Lately, I find myself constantly dreaming of pasta. Smooth-as-leather strands of expertly kneaded flour and egg falling through my fingers, a light dusting of flour resting on my hands as the pasta falls to the table. I can feel it as if I am wide awake, rolling the dough myself. I can see the smooth golden hue. But I can’t taste it. It evades me. It’s practically haunting me! And I know why …
Let me give you a little background. My husband and I recently moved to the Highlands, the purchase of our house a leap of faith taken with the promise that we would overhaul the kitchen as soon as the home was in our anxious hands. Fast forward, and we are deep in the midst of a home renovation project. It is going smoothly (knock on wood), but is taking the time it needs to come together in the best way possible. Before the move, I would cook dinner five nights a week, mixing things up and trying my hand at new recipes regularly with the exception of one constant: fresh pasta. My husband and I would tuck into a bowl of homemade noodles every few days, never tiring of it. And now it’s come back to haunt me. So here I am, a food writer without a kitchen. And as we neared the end of another week of carryout meals, I was beginning to think I might actually lose my mind — until last week, when I had the opportunity to attend a cooking class at Gina Stipo’s microrestaurant, At The Italian Table, and her lesson in pasta brought me back to life.
After years living and operating her own cooking school in Tuscany, Ecco La Cucina, Gina decided it was time to bring her knowledge back to the states and set her sights on Louisville, armed with a shipping container overflowing with authentic Italy, including her beloved Fiat.
Gina opened the doors to the tiny dining room and kitchen of At The Italian Table in July, setting up shop in the heart of Clifton, just past the corner of Frankfort and Ewing avenues. Communal dinners are offered Wednesday through Saturday evenings, beginning at 7 p.m., and cooking classes are hosted weekly on Tuesdays, starting at 6:30 p.m. Dining at At The Italian Table is akin to being invited to a friend’s home, room for no more than 18 at one time. You can reserve a seat for one, two or a single large group.
The sun had already dropped from the sky when I arrived at At The Italian Table, and I could spot small candle flames floating from the windows, the warmth extending out of the cozy restaurant, drawing me in. Gina welcomed me warmly, showing me where to toss my purse and hang my coat, moving with ease through a space that is clearly her own. My eyes weren’t sure where to look first, every inch of the three rooms making up the restaurant adorned with photos, art and a general array of trinkets transported directly from Gina’s Italian home to her new Louisville oasis. If she could bring something for the restaurant from Italy, she did, right down to the massive dining table set for that evening’s feast and to the immense buffet of sorts, repurposed and redesigned with an oven and range built in, the countertop made of marble from — you guessed it — Italy.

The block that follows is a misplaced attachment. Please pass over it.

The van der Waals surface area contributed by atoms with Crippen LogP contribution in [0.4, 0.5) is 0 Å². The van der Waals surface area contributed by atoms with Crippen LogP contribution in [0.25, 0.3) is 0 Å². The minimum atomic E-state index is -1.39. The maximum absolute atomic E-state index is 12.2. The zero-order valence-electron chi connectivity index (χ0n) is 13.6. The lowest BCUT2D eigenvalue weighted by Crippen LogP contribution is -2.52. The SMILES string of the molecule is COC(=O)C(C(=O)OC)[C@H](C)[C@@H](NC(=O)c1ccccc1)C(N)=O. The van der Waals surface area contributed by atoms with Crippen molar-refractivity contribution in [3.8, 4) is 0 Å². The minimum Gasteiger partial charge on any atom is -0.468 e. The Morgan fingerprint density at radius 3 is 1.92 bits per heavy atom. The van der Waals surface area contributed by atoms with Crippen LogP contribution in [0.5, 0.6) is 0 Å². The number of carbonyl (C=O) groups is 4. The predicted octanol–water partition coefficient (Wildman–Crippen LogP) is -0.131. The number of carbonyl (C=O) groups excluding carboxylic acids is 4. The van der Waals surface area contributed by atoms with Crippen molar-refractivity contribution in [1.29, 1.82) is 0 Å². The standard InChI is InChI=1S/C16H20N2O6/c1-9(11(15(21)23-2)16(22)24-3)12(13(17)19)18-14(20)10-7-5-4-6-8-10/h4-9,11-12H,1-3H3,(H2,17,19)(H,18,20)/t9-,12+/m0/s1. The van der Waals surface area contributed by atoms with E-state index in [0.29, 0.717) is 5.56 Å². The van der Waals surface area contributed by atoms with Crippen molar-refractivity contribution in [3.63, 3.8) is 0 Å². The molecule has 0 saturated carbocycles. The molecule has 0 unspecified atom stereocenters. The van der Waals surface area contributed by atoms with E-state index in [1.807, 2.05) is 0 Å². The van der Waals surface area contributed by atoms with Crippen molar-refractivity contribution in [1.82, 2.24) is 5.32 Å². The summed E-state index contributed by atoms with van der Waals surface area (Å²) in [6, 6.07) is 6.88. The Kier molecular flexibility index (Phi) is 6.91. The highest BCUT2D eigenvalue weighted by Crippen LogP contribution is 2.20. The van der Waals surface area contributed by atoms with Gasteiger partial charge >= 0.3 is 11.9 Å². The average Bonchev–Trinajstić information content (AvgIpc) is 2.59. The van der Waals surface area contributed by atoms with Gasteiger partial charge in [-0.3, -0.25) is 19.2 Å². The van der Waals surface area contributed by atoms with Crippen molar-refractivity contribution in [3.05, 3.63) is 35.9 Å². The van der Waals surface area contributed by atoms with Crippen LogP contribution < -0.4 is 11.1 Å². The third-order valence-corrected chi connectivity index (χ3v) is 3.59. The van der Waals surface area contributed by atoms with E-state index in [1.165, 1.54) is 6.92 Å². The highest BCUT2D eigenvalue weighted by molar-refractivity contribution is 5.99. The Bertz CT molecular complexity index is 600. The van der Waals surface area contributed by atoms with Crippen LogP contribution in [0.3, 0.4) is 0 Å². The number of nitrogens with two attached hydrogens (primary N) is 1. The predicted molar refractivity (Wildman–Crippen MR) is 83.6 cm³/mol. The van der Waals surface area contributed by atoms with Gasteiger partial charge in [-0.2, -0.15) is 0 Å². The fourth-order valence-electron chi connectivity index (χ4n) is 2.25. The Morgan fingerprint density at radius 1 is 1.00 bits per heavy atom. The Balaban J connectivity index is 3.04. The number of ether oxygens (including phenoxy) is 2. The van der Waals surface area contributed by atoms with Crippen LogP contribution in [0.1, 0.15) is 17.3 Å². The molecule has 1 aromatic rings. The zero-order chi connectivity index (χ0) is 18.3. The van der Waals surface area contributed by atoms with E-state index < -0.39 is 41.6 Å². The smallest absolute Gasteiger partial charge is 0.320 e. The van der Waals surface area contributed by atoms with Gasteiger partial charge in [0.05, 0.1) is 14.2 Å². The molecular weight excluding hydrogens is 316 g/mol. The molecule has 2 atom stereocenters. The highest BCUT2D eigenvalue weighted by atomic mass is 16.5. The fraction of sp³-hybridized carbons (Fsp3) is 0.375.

Classes are typically limited to 10 guests, and we gathered around the dining room table, taking turns selecting wine from the concise and exclusively Italian wine list while mingling quietly. Everyone tended toward the reserved side at the start. The kitchen is open and directly adjacent to the dining table, just where you would expect to find it in any home. Angelina, a culinary student at Sullivan University, began some initial prep, deftly slicing mushrooms and mincing rosemary as Gina welcomed us to her Italian table and offered insights on the culture of Italian food and her life in Italy. She stressed that Italy is both hyper-local and hyper-regional (kind of like StyleBlueprint!), explaining that many dishes often seen in the South are scarce or nonexistent in the North. You cook with what you have on hand at the moment. Don’t expect to find strawberries in the winter. Those are reserved for the summer, when they can be plucked straight from the vine. The same goes for items like cheese. Various varieties of cheese are made throughout the country, based on what type of milk (sheep or cow) is readily available. Whether or not sheep or cows or any livestock at all are on hand depends on the climate and topography, and so on. It’s a domino effect that leads to individualized culinary experiences and turns the Americanized Italian food as we know it on its head.
Her knowledge of the Italian lifestyle knows no bounds, and she continued to transport us to Italy as we made our way into the kitchen, gathering around the stove to begin preparing the first dish of the night.